In Charts: Inflation drivers for 2024

Following the stronger-than-expected Consumer Price Index (CPI) inflation data for the start of the year, ANZ Research still expects the Reserve Bank of Australia (RBA) will start to cut rates in November.

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But the risks around this have skewed towards a later start, particularly given the ongoing strength in inflation for non-tradables (goods and services that face little foreign competition) and services.

"Non-tradables and services inflation will likely need to slow materially from the second quarter for rate cuts to begin at the November meeting.”

Non-tradables include rent, hairdressing, restaurant meals, domestic holidays, medical services, education, child care and insurance. Tradables include most foods, clothing, furniture, electronics like televisions and computers, sports equipment and petrol.

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We think the cash rate will need to remain at a restrictive level for some time yet for the gap between demand and supply to continue to close.

Our forecasts have annual headline inflation ending 2024 a touch above the RBA’s two to three per cent target band, before falling into the band in 2025.

Administered prices, which are at least partly regulated/provided by the public sector, are adding to inflation; large seasonal rises in education and health were the biggest contributors to the year’s first-quarter headline inflation.

But tightness in the housing market and elevated labour cost growth are two key factors that may contribute to ongoing stickiness in non-tradables and services inflation.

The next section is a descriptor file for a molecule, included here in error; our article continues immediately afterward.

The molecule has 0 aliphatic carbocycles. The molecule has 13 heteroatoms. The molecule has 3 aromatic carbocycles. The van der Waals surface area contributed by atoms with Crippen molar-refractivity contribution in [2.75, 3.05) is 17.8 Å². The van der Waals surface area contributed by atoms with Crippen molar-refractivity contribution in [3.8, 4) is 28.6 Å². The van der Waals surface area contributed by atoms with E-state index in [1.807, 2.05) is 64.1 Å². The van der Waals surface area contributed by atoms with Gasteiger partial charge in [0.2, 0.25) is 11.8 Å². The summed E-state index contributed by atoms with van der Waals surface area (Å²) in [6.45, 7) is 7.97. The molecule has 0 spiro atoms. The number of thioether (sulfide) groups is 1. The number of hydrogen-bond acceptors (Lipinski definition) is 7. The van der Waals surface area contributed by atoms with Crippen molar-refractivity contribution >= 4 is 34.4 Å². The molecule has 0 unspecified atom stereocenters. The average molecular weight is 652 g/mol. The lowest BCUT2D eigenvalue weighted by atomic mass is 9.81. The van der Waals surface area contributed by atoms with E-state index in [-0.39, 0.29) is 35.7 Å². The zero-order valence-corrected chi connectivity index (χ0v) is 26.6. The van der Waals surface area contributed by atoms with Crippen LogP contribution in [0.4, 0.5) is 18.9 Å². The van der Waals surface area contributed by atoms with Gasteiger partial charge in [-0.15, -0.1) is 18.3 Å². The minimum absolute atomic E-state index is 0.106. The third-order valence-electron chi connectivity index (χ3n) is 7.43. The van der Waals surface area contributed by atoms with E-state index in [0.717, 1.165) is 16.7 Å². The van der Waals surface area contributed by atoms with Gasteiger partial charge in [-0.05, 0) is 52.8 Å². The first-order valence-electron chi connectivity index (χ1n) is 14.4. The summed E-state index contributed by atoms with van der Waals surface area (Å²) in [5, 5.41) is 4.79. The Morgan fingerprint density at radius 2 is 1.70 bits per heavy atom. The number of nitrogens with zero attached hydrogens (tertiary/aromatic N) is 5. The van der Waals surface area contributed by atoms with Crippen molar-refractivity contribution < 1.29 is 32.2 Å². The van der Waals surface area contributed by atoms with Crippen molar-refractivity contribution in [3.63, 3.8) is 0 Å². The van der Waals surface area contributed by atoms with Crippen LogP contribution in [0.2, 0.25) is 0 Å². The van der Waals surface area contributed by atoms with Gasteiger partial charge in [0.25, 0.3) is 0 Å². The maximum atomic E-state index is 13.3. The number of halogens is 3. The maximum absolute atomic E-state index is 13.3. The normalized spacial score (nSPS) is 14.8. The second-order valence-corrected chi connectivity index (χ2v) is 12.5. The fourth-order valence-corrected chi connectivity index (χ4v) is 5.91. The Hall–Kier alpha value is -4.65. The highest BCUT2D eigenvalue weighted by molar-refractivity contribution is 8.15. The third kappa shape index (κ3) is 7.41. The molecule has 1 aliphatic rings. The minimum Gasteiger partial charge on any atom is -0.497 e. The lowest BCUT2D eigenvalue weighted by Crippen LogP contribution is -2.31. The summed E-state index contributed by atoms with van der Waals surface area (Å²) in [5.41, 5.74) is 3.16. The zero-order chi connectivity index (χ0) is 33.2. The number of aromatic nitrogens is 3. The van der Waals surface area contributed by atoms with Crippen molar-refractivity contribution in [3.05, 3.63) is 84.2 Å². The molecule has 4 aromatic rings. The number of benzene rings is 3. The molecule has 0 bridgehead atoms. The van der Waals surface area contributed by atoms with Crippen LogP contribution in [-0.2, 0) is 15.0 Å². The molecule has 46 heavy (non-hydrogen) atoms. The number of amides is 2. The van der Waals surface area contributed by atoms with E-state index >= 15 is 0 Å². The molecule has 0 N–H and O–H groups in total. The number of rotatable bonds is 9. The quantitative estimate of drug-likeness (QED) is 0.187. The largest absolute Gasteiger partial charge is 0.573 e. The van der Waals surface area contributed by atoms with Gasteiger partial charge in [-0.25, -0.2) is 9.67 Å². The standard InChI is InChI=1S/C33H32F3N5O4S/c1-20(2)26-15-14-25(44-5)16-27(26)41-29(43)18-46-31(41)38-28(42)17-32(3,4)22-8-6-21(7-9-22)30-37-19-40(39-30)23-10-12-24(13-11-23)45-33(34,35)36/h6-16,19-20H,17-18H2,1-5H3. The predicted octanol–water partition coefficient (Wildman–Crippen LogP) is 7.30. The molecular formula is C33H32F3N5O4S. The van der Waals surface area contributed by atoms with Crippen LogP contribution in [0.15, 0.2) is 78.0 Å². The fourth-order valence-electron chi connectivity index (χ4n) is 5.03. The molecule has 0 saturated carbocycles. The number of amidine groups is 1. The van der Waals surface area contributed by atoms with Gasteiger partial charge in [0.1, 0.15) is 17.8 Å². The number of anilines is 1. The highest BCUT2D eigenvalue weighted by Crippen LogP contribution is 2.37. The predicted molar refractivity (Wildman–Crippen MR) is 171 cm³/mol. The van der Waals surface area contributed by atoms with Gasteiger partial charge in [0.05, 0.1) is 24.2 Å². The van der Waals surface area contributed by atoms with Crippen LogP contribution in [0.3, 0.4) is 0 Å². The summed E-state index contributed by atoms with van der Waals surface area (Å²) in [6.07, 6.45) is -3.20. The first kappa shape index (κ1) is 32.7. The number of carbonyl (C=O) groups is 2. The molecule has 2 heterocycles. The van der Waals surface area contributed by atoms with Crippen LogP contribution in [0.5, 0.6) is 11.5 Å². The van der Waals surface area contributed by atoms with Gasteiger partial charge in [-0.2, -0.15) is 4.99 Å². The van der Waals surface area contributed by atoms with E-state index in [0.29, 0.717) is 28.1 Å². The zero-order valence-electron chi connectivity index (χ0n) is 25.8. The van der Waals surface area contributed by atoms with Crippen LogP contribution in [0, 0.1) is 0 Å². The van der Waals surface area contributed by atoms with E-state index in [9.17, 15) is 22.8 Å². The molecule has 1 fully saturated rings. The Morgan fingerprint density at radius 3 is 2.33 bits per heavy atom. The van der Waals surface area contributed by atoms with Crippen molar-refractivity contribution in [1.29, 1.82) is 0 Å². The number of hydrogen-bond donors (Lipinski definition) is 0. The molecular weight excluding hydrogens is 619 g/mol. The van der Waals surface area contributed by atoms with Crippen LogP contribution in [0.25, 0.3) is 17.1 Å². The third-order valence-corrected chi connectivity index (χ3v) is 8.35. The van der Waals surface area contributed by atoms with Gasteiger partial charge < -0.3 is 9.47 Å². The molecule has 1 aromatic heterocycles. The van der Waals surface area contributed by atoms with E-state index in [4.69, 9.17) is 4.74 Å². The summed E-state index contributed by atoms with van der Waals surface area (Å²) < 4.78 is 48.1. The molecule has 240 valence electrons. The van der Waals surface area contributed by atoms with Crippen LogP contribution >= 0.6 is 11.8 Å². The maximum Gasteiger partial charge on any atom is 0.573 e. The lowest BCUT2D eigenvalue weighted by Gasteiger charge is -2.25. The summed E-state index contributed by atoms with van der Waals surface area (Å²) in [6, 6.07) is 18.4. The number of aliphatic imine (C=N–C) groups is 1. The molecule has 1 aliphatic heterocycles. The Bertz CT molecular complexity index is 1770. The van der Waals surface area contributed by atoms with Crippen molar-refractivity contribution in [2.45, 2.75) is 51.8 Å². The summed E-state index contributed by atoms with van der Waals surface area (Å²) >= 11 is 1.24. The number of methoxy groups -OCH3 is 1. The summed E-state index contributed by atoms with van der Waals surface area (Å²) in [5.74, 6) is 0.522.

In housing, historically low rental vacancy rates are unlikely to rise materially any time soon, keeping rent price growth elevated. The slowdown in housing construction cost inflation has stalled due to several factors, including competition with the massive infrastructure pipeline.  

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The inertia in Australia’s wage growth cycle, particularly from enterprise bargaining agreements, will likely continue to slow disinflation, unless productivity growth can accelerate.

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Recent headline disinflation has been largely driven by tradables deflation, despite higher oil prices and shipping costs.

Expected Australian dollar appreciation and softer retail price signals should keep a lid on consumer durables prices, but tradables deflation won’t last forever. Oil prices and shipping costs will likely cause ongoing price volatility rather than sustained upward pressure.

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Dotted lines denote ANZ Research forecasts

Holiday travel and accommodation prices appear to be normalising and are lower than this time last year.

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We think the RBA will want to see a couple of consecutive quarters of lower non-tradables and services inflation to be convinced overall inflation will not only return to the two to three per cent target band but remain there.

As such, non-tradables and services inflation will likely need to slow materially from the second quarter for rate cuts to begin at the November meeting (which comes after the third quarter CPI data), barring a more significant deterioration in labour market and/or activity data in the meantime.

To read more, visit the full Inflation Chart Pack here.

Catherine Birch is Senior Economist at ANZ Research

The views and opinions expressed in this communication are those of the author and may not necessarily state or reflect those of ANZ.

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